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HUD   >   State Information   >   New Hampshire   >   News   >   HUDNo.2013-05-08
HUD No. 13-18
Rhonda Siciliano
(617) 994-8355
May 8, 2013


BOSTON – The U.S. Department of Housing and Urban Development today announced that it is approving a $2.5 million loan guarantee to the City of Nashua for the acquisition and rehabilitation of an eight-story, 160,000 square foot historic cotton mill building, known as The Cotton Mill Square Project.  Originally constructed in 1902, the mill has served a number of industrial uses over the decades. The mill was abandoned in 2001 and has slowly deteriorated since that time. 

The Cotton mill will be substantially rehabilitated for use as a residential building, resulting in the construction of 109 rental units.  Of these housing units, 53 will be market-rate and 56 will be affordable.

“This loan guarantee is one of the most successful investment tools that HUD offers to local governments," said Barbara Fields, HUD New England Regional Administrator.  "HUD is committed to strengthening communities and this funding will have a tremendous impact on revitalizing this historic Nashua building and neighborhood."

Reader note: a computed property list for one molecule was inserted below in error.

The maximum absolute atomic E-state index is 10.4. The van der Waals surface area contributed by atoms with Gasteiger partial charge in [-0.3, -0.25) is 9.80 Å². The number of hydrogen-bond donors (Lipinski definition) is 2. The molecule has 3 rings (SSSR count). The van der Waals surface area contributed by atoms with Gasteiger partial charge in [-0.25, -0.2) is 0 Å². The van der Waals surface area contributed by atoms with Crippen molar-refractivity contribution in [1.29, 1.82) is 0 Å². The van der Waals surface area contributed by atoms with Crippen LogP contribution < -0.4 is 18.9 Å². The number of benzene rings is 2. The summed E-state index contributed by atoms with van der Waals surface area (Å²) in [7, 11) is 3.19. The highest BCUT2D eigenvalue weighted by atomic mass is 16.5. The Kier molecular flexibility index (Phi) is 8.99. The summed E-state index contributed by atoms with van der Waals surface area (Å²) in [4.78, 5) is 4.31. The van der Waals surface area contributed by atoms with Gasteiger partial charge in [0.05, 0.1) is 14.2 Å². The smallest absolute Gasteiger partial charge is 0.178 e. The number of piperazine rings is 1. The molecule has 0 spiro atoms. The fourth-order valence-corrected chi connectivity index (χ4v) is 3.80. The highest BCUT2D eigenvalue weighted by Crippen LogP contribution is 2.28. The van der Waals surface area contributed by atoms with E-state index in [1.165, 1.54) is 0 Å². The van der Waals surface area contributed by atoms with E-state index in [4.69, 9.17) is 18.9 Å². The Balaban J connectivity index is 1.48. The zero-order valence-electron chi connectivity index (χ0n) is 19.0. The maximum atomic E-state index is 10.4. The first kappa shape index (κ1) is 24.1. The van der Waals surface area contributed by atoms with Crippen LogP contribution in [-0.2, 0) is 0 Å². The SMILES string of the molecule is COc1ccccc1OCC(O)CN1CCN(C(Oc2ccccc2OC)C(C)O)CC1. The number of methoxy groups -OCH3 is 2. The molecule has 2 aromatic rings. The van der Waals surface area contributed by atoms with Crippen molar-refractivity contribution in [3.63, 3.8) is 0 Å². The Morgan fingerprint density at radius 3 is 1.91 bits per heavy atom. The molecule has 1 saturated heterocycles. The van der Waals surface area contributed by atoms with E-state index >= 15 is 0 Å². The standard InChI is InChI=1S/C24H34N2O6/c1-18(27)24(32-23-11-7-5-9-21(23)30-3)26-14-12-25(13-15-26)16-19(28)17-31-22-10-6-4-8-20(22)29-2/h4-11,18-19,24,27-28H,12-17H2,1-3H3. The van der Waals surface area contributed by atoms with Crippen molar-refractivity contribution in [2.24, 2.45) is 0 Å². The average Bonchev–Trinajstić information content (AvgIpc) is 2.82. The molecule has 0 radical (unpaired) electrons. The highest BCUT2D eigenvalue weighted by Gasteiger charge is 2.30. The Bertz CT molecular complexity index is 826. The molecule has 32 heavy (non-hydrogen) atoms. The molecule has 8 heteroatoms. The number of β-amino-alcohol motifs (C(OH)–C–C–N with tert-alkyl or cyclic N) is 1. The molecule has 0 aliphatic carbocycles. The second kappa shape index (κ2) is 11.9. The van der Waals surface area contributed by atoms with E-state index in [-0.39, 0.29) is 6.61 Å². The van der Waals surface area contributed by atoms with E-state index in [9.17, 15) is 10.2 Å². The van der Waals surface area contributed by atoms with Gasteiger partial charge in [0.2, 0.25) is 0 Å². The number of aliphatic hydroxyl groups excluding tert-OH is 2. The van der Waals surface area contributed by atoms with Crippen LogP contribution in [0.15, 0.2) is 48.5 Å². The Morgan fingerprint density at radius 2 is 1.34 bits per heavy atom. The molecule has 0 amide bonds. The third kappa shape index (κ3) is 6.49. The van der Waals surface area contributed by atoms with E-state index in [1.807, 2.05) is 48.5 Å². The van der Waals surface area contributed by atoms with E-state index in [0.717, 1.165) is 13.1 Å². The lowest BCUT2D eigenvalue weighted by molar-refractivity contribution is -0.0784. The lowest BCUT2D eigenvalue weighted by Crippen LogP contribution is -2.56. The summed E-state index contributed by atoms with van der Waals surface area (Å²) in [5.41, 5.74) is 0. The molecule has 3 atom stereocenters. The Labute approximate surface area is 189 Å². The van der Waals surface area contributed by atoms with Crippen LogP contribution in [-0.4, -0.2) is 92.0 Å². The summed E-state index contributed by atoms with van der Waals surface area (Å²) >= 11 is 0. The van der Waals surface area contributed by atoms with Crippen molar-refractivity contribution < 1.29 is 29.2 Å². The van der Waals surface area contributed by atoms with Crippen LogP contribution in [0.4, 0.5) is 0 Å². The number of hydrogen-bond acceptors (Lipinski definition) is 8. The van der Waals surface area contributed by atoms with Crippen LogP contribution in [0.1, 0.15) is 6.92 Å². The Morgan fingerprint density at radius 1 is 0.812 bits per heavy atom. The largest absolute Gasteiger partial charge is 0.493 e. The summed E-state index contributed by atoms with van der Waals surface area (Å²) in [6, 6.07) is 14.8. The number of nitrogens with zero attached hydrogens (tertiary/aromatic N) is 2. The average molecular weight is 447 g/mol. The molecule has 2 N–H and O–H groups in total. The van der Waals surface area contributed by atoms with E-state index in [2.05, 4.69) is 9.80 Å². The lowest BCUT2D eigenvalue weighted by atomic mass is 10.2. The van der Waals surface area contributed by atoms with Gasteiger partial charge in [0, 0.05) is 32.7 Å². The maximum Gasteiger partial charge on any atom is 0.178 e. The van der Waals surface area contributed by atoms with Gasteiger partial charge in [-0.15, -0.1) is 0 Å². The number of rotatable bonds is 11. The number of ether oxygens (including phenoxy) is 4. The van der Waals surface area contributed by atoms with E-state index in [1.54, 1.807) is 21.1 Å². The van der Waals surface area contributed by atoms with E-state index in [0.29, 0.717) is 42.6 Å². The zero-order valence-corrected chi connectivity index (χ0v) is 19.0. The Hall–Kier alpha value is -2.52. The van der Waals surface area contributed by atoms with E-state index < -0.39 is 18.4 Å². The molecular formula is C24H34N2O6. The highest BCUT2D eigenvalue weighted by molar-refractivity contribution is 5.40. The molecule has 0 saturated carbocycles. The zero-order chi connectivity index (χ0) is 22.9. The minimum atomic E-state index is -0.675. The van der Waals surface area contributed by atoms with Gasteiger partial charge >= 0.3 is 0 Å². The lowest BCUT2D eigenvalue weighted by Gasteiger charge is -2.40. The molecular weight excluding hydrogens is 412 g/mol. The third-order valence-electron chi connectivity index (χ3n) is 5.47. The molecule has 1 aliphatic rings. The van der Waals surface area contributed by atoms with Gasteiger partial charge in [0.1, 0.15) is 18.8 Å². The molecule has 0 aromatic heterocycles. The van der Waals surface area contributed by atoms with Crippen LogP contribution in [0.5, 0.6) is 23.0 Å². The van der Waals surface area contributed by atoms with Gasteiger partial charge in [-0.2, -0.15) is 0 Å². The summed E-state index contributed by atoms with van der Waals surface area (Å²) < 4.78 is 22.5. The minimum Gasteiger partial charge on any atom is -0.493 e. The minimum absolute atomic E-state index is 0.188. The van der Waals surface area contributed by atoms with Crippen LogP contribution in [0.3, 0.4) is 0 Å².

The redevelopment of the cotton mill structure is part of the city’s larger “Nashua River Redevelopment Corridor.”  The City of Nashua has developed a strategy to spur the revitalization of this area which includes remediation of industrial waste and other environmental hazards; construction of a new parkway to link the Corridor to downtown Nashua; renovation of a pedestrian bridge to connect a nearby public river-walk; and the redevelopment of other key properties in the Corridor.  Additionally, the city has contracted to make improvements to the nearby Jackson Falls Dam in order to decrease the size of the 100-year floodplain and significantly reduce flood risk for nearly 70 area buildings, including the mill. 

HUD’s Section 108 Loan Guarantee Assistance Program enables local governments to borrow money at reduced interest rates to promote economic development, stimulate job growth and improve public facilities.  Such public investment is often needed to inspire private contributions; to provide seed money or to simply boost confidence private firms and individuals may need to invest in distressed areas. 


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